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Group discusses book about Suffolk

On a rainy Tuesday night, a group of six people gathers in a circle at the North Suffolk Library.

The avid readers are discussing “The Color of Water” by James McBride — quite possibly the only book set in Suffolk, Va. to spend two years on “The New York Times” bestseller list.

First published in 1996, “The Color of Water” is the true story of a white Orthodox Jewish woman who grew up in Suffolk, the daughter of the local rabbi, and later married a black man — a match strictly forbidden by her family. Now living in New York, Ruth McBride (known as Rachel Shilsky while living in Suffolk) has eight children with her husband, including “The Color of Water” author James McBride.

Following her first husband’s death, McBride marries another black man and has four more children with him. Though her second husband also passed away, Ruth McBride-Jordan pinched pennies to send every child to college, taught them that race should not define them, and instilled in them the values that would guide them in life.

The book tells Ruth’s story as well as the author’s, and also gives the account of James McBride’s trip to Suffolk in 1992 to find out more about his mother’s life.

“It was really interesting to look at Suffolk history at a time when it was taking place,” said Hannah Kiesewetter, a library employee and one of the team of leaders who pick the titles for the book chats.

Kiesewetter said the team picked the book partially because it is set in Suffolk.

“I think it definitely adds to it, because it gives you some perspective on what they’re talking about,” Kiesewetter said. “This is how it was different then, and I can see what it looks like now.”

Shilsky’s father was the rabbi in several towns up and down the Eastern seaboard throughout her childhood — Glens Falls, N.Y.; Belleville, N.J.; Springfield, Mass. Then, in 1929, the family moved to Suffolk when the future Ruth McBride was about 8 or 9 years old.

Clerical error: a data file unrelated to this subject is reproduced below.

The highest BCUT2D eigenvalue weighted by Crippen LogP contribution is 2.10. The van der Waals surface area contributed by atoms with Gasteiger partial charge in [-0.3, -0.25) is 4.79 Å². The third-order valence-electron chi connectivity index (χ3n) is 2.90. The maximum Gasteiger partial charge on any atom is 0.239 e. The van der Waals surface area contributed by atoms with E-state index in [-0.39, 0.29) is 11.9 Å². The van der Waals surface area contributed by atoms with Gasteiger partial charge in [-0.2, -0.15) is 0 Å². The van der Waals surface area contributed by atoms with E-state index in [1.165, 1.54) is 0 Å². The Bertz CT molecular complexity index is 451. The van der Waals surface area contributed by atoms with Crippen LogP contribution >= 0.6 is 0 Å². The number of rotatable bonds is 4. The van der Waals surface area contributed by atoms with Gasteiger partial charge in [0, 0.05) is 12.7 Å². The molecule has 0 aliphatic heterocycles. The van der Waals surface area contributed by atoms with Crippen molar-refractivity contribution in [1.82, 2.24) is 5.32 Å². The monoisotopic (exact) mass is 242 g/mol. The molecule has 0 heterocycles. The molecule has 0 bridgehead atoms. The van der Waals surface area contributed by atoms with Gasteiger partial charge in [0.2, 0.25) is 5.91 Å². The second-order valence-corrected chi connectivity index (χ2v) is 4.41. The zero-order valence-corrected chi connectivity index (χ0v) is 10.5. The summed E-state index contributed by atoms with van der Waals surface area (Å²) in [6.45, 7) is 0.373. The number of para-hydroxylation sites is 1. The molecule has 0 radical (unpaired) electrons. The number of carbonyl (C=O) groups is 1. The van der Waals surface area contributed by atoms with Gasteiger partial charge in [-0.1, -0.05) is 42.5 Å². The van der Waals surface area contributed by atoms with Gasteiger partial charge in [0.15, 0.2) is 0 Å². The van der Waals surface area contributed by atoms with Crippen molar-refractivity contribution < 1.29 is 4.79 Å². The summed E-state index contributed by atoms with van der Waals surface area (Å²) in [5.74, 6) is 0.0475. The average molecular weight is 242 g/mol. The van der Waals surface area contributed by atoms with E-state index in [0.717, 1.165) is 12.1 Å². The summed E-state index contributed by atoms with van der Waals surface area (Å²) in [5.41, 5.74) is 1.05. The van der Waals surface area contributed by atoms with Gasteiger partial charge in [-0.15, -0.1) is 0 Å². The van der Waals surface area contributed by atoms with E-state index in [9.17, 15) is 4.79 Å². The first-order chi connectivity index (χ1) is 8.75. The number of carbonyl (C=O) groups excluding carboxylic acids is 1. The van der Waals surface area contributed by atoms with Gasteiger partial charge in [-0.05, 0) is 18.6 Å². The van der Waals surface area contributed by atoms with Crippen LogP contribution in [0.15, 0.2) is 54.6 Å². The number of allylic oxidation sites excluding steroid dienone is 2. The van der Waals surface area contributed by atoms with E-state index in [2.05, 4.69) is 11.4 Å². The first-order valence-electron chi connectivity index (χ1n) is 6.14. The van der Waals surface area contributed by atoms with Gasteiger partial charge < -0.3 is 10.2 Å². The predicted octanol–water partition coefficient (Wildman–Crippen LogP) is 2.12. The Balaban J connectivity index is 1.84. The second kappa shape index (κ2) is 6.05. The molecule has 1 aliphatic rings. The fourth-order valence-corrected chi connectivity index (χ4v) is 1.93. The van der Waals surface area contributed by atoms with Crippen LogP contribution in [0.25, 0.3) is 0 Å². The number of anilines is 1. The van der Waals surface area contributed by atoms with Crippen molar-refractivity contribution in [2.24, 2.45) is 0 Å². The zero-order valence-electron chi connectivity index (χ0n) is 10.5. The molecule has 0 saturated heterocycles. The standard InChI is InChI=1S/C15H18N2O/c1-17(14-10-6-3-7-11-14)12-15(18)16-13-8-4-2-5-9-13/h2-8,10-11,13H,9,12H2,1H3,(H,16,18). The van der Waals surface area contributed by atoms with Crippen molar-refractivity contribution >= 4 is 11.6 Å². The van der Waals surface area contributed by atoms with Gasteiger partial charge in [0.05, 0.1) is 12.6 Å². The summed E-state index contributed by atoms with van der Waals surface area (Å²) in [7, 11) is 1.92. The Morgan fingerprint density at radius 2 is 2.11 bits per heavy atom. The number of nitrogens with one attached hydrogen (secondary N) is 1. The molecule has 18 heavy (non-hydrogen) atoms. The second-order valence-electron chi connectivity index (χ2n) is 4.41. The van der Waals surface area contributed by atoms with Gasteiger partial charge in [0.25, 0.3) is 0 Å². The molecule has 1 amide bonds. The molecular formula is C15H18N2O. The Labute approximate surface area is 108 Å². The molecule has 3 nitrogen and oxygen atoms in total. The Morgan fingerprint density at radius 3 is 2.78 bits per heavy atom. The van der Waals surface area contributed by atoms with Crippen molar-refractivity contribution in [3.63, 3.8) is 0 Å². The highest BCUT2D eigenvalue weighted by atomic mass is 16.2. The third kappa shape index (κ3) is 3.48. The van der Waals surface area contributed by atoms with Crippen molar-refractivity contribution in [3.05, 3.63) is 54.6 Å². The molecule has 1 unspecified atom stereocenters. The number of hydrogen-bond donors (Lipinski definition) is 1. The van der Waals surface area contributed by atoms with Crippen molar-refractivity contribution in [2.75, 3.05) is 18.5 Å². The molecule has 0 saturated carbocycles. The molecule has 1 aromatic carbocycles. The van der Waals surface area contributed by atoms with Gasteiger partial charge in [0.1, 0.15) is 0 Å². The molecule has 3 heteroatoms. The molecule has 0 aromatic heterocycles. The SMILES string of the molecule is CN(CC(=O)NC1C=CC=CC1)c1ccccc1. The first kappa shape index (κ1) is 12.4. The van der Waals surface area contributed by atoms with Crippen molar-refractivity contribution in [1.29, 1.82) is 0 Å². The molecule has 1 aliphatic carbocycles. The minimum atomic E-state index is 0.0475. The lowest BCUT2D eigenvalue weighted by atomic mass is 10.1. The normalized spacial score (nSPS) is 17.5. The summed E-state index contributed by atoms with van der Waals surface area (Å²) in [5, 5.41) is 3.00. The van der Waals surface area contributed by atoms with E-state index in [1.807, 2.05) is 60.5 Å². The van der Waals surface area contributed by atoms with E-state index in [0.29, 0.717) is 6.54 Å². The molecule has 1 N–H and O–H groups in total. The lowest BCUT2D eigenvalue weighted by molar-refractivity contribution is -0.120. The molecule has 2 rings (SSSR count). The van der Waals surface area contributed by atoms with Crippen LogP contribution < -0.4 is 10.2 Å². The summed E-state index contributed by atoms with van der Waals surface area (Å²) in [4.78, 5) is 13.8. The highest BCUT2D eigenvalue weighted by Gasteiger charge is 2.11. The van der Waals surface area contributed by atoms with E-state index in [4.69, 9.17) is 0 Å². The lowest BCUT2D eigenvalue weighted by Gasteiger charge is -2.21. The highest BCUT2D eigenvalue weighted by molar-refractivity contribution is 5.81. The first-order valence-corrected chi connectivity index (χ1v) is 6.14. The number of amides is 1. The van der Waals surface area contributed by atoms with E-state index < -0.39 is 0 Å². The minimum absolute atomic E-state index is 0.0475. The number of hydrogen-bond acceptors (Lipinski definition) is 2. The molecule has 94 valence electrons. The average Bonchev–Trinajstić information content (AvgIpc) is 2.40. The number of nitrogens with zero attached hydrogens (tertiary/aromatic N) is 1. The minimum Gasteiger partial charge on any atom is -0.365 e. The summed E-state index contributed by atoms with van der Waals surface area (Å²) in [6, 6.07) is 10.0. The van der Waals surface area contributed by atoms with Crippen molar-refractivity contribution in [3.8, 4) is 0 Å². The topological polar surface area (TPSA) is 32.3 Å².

“I still remember the smell of the South,” writes McBride in the book, quoting his mother. “It smelled like azaleas. And leaves. And peanuts. Peanuts everywhere.”

Ruth McBride reminisced about different aspects of Suffolk throughout the book, particularly the generosity of Amedeo Obici.

“Planters Peanuts had their headquarters in Suffolk. Mr. Obici ran it. He was a big deal in town. The big peanut man. He gave a lot of money out to people. He built a hospital.”

The Shilsky family lived in the back of their general store, which was located where the McDonald’s restaurant on North Main Street is now located.

“Our store was at an intersection at the edge of town on a long, sloping hill,” writes McBride. “If you stood in front of the store and looked right, you saw the town — the railroad tracks, the department stores like Leggets and Woolworth. If you looked straight ahead, you saw the courthouse, the jailhouse, the county clerk’s office, and the road to Norfolk. To the left was the Jaffe slaughterhouse and the wharf where the Nansemond River met the Main Street Bridge.”

Shilsky’s experience in Suffolk was not a good one, however. Her family was ostracized by many because they were Jewish, according to the book. That is why she eventually left for New York.

“Ruth was a remarkable woman,” says Don Speight in the book chat Tuesday night. In a remarkable coincidence, Ruth McBride-Jordan died Jan. 9, exactly one month before the book club was set to discuss the book that focuses on her life.

The book chat is held the second Tuesday of every month. The next chat will be on Stieg Larsson’s “The Girl with the Dragon Tattoo.”

For more information on the book chats, call 514-7150.